BMI View: The outlook for the Iranian freight sector is positive, as a relaxation of sanctions - expected to be implemented in earnest from the third quarter of 2015 - will see the economy return to positive growth, thereby boosting demand for freight transport services. Fundamentally, the sector will also benefit from a relaxation of sanctions, as many Iranian firms have been directly targeted by restrictions, while foreign companies have been wary of entering the market. The recovery will not be explosive; there remain significant macroeconomic challenges, and the country's infrastructure also needs work - but continued investment and steady economic growth will see volumes across the country's freight transport modes continue to expand over our forecast period to 2019 and beyond.
We forecast total road freight volumes will rise by 2.1% year-on-year over 2015 to reach 109mn tonnes.
We forecast total rail freight volumes will rise by 0.7% year-on-year over 2015 to reach 33.36mn tonnes.
We forecast total air freight volumes will rise by 0.9% year-on-year over 2015 to reach 101,320 tonnes.
We forecast total nominal trade value to rise by 7.5% to reach USD251bn in 2015.
The top trade partners will be the UAE, China, India, South Korea and Turkey.
Our expectation for sanctions to be unwound on Iran from Q315 will provide a significant boost to the country's economy, and, directly and indirectly, on the country's freight transport sector. Sanctions across sectors such as on shipping, banking and oil will be relaxed as Iran complies with Western powers' demand over the dismantling of its nuclear programme. On the back of this we forecast Iran's economy to return to growth in 2015, following three years of recession.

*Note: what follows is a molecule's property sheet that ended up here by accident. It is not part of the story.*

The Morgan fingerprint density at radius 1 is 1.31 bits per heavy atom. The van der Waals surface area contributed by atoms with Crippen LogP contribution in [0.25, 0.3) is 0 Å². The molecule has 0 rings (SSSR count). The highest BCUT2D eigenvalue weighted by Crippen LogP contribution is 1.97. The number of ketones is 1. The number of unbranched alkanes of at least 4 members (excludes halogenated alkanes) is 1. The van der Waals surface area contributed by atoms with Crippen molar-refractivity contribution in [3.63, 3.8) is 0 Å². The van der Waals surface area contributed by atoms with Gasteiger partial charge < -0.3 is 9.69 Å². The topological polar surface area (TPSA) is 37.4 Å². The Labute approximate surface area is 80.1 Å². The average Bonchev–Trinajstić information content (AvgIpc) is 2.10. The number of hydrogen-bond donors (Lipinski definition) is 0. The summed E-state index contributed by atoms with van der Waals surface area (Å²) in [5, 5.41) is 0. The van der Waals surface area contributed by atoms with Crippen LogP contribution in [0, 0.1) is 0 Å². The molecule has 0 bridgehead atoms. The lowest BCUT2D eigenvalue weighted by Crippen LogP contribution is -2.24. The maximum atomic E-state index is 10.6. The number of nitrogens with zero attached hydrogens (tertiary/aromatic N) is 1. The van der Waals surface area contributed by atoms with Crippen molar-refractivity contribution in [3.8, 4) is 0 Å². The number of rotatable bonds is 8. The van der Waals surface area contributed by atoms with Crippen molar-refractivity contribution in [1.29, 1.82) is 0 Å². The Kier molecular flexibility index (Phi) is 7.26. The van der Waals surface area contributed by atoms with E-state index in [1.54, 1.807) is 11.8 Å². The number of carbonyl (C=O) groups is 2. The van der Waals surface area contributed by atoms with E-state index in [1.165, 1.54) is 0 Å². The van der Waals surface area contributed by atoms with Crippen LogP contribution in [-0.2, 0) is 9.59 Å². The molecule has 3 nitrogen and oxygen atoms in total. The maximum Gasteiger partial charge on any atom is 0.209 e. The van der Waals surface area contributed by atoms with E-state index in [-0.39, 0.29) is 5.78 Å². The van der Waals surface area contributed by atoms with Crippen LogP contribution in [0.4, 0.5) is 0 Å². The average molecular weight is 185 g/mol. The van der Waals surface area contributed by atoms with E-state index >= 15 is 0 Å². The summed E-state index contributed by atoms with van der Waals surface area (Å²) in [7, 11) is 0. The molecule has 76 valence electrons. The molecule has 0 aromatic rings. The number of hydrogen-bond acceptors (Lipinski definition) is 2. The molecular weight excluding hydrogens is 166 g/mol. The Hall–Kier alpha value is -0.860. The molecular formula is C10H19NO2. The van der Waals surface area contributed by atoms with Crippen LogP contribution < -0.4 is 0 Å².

We forecast that in 2015, Iran's road haulage volumes will enjoy positive growth for the first time since 2012, predicting a 2.1% expansion in volumes. If realised this would see 109bn tonnes transported over the course of the year. This return to growth follows two consecutive years of estimated contractions in volumes in 2013 and 2014, of 1.5% and 1.3% respectively. The outlook for the Iranian consumer is vastly improved given the relaxing of sanctions, and investment in the network will also help support an expansion in volumes. There remain significant impediments to growth, however, and we do not expect growth in road freight volumes to really pick up until 2016.
In 2015, BMI forecasts that Iranian rail freight will see growth of 0.7%, taking the total tonnage transported by rail to 32.36mn tonnes. Rail freight tonnes-km will see growth of 0.2%. These forecasts mark a return to growth following estimated contractions of 0.9% and 0.6% respectively, the second consecutive year of declines in volumes. This growth forecast is in part predicated on the improving outlook for the Iranian economy, and in part on its increasing importance as a transit hub between Asia and Europe.
We forecast that air freight will begin a slow recovery in 2015, predicting that the transport mode will record 0.9% growth in volumes over the course of the year. Air freight has been the major loser over the past several years as a result of the western sanctions imposed on Iran in an attempt to halt its alleged nuclear weapons development programme. Not only has the sector suffered indirectly as a result of the economic impact of the sanctions, but it has also been directly targeted, with Iranian carriers unable to offer full services thanks to bans on entering foreign airports, and even on purchasing spare parts. Foreign operators have also been unable to enter the Iranian market thanks to embargoes.